More importantly I felt like I had a group of people I could go to with problems no one else seemed to understand. I think the biggest was a period this summer and fall when every social event in my off time started to feel like work instead of fun. I had started to put on my Developer Advocate persona to go to a friends movie night. I talked to a couple of mentors and their sympathy and tips help me figure out ways to keep work and social time separate so I could enjoy hanging out with friends again.
Set aside time for code (and your other passions)
In order to be a Developer Advocate you have to be a passionate developer. If you want to give interesting talks you need to know or build interesting things. If you want to be able to stand up for the best interests of developers you have to really grok their needs, wants, and pain points.
I’ve really struggled to keep my technical skills fresh during the last year and I’m trying to find ways to do a better job of that going forward. One of the biggest hurdles is simply time. Conferences, videos, and blog posts are the things that others see. The hours I spend coding on throw away projects probably won’t make it on my performance review. The other hurdle is a lack of direction. After spending 2 years at a consultancy where everyday started with “let’s write this feature” staring a blank editor has been a bit intimidating. I’ve half started a dozen projects during the last year and published only one of them.
Going forward I’ve tried blocking off one day a week for coding. I tend to code better away from the office and I’ve tried going to a coffee shop to help me focus on the task at hand. In 2016 I’m also trying to do more volunteer coding. Most of this will be small websites for local organizations I support. I hope that having someone else specify the requirements and the deadline will get me to actually buckle down and write some code.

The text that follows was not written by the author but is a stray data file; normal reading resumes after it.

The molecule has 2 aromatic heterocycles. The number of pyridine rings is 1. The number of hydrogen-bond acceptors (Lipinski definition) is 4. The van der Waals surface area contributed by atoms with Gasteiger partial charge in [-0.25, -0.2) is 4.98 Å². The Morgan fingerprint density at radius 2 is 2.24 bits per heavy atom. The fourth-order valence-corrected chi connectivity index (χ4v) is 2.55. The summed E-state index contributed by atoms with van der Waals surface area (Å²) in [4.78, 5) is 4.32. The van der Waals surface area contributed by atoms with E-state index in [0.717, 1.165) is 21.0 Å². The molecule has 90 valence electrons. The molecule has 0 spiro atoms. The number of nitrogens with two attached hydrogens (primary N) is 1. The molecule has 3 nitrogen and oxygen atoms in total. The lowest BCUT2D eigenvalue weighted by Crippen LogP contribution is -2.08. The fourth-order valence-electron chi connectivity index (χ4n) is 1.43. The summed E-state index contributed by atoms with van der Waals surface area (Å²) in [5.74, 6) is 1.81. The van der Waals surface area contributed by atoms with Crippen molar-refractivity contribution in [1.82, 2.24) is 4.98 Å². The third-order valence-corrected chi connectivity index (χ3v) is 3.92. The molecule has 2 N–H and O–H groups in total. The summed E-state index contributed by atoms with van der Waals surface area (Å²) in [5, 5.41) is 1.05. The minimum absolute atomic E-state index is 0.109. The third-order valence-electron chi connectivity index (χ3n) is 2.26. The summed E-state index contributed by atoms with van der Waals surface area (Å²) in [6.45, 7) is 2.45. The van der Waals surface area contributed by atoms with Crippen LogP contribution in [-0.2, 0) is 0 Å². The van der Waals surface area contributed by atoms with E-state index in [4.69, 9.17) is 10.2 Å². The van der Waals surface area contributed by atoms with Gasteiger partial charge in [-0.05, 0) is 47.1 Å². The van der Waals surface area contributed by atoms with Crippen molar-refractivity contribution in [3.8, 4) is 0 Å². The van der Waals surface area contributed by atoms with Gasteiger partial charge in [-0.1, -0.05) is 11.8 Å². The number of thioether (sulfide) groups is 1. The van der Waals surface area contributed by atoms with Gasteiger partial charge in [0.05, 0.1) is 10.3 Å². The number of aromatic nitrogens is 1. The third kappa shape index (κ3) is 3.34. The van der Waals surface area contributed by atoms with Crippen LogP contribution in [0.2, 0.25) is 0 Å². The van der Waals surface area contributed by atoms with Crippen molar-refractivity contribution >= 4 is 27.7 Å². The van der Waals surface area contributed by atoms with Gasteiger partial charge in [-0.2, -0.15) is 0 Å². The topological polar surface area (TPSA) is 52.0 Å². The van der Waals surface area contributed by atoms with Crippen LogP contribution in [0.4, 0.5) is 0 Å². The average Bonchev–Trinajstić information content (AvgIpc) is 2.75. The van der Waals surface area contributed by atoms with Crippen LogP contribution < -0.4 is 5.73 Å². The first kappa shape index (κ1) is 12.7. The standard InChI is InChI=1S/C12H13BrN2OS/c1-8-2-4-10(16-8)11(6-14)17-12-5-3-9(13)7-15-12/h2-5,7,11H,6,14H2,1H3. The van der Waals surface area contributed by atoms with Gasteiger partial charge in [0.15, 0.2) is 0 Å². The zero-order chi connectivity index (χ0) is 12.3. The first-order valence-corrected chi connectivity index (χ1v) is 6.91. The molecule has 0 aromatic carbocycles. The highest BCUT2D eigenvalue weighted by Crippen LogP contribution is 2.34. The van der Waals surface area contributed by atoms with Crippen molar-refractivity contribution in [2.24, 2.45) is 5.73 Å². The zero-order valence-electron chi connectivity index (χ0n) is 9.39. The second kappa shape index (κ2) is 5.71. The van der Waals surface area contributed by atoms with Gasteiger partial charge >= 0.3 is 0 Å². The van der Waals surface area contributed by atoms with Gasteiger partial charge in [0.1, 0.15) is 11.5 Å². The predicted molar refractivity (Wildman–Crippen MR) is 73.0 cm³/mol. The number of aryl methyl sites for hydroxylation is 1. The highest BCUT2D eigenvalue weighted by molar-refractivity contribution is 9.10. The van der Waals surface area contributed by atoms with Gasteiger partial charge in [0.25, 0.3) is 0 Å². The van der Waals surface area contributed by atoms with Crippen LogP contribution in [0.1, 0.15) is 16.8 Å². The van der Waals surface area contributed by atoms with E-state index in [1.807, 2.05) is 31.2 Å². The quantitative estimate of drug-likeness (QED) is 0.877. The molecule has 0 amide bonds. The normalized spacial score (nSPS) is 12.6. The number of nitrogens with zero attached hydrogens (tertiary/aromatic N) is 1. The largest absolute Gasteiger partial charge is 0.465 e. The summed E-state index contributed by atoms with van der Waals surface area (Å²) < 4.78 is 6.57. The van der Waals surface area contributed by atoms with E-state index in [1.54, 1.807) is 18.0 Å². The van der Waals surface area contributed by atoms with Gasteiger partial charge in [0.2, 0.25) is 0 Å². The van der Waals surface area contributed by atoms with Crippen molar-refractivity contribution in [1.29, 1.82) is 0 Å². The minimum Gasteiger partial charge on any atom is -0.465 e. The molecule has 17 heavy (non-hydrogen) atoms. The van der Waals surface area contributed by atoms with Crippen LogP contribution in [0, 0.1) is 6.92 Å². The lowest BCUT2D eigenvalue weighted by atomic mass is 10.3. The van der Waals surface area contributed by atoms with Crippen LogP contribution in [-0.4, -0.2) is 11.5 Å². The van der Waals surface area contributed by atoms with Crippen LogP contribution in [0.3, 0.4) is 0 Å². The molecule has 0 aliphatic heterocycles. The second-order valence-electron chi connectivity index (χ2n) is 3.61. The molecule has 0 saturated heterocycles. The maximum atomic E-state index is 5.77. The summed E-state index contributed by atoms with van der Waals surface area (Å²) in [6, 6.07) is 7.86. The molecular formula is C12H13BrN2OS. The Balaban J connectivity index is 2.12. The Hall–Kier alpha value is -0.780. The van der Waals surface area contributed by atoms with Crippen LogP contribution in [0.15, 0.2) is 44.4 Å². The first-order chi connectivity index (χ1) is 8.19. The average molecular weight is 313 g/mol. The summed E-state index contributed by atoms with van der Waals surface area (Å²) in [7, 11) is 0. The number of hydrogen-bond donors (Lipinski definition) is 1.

Finally, don’t let travel and new job stress let you forget your other passions. Some of the best blog posts and talks I’ve seen come from the place where someone’s hobby intersects with technology. Julia’s series of blog posts about using Kubernetes to run a Minecraft Server is a great example. Even more importantly hobbies can help you manage your stress. Knitting is one of the ways I de-stress and so I rarely travel to a conference without my knitting.
Know your limits
The last big piece of advice I can give is to know your limits. In order to stay happy and healthy I need regular stretches without travel. In 2016 I’m planning on two no travel months (January and July most likely). I also prefer to sleep in my own bed (and I don’t mind getting up early) so I’ve done several events in SF as day trips from Seattle. Other folks on my team know that they’ll do better arriving the night before so they do that.
One of the best examples of knowing your limits came up recently. Most of the Google Cloud Platform Developer Relations team was having an off site that included chances to socialize with folks we don’t get to see very often. I had every intention of staying up late chatting and playing board games with folks but when the time came it was clear that I had hit my limit for noise, socializing, and I was starting to get sick. So I made the decision to stay in and watch a movie instead of getting out and about. A few years ago I would have felt guilty about choosing to avoid the social situation but I’ve learned that self-care in all forms is super important and necessary if I’m going to do my best most of the time.